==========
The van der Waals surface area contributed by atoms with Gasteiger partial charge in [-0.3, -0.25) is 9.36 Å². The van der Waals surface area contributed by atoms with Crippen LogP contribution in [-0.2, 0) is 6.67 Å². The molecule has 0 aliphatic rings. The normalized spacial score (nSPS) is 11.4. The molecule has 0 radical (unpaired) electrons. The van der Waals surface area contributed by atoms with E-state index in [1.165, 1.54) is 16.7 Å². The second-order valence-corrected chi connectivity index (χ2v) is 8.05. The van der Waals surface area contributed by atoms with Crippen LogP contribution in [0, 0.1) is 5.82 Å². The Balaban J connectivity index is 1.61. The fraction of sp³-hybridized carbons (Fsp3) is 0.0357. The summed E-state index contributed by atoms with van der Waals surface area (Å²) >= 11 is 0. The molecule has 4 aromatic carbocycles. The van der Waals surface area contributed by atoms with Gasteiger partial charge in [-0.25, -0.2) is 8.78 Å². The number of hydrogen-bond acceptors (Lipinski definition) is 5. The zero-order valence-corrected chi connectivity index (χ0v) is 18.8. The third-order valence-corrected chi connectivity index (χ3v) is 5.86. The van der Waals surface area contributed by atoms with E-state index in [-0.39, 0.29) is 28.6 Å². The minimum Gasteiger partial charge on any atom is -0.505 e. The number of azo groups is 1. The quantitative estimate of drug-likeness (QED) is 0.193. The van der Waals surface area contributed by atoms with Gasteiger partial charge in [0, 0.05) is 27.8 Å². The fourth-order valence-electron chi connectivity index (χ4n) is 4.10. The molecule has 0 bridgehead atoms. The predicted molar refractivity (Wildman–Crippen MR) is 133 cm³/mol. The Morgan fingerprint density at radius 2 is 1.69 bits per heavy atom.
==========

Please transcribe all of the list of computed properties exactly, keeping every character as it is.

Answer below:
The van der Waals surface area contributed by atoms with Gasteiger partial charge in [-0.3, -0.25) is 9.36 Å². The van der Waals surface area contributed by atoms with Crippen LogP contribution in [-0.2, 0) is 6.67 Å². The molecule has 0 aliphatic rings. The normalized spacial score (nSPS) is 11.4. The molecule has 0 radical (unpaired) electrons. The van der Waals surface area contributed by atoms with E-state index in [1.165, 1.54) is 16.7 Å². The second-order valence-corrected chi connectivity index (χ2v) is 8.05. The van der Waals surface area contributed by atoms with Crippen LogP contribution in [0, 0.1) is 5.82 Å². The Balaban J connectivity index is 1.61. The fraction of sp³-hybridized carbons (Fsp3) is 0.0357. The summed E-state index contributed by atoms with van der Waals surface area (Å²) >= 11 is 0. The molecule has 4 aromatic carbocycles. The van der Waals surface area contributed by atoms with Gasteiger partial charge in [-0.25, -0.2) is 8.78 Å². The number of hydrogen-bond acceptors (Lipinski definition) is 5. The zero-order valence-corrected chi connectivity index (χ0v) is 18.8. The third-order valence-corrected chi connectivity index (χ3v) is 5.86. The van der Waals surface area contributed by atoms with E-state index in [-0.39, 0.29) is 28.6 Å². The minimum Gasteiger partial charge on any atom is -0.505 e. The number of azo groups is 1. The quantitative estimate of drug-likeness (QED) is 0.193. The van der Waals surface area contributed by atoms with Gasteiger partial charge in [0, 0.05) is 27.8 Å². The fourth-order valence-electron chi connectivity index (χ4n) is 4.10. The molecule has 0 bridgehead atoms. The predicted molar refractivity (Wildman–Crippen MR) is 133 cm³/mol. The Morgan fingerprint density at radius 2 is 1.69 bits per heavy atom.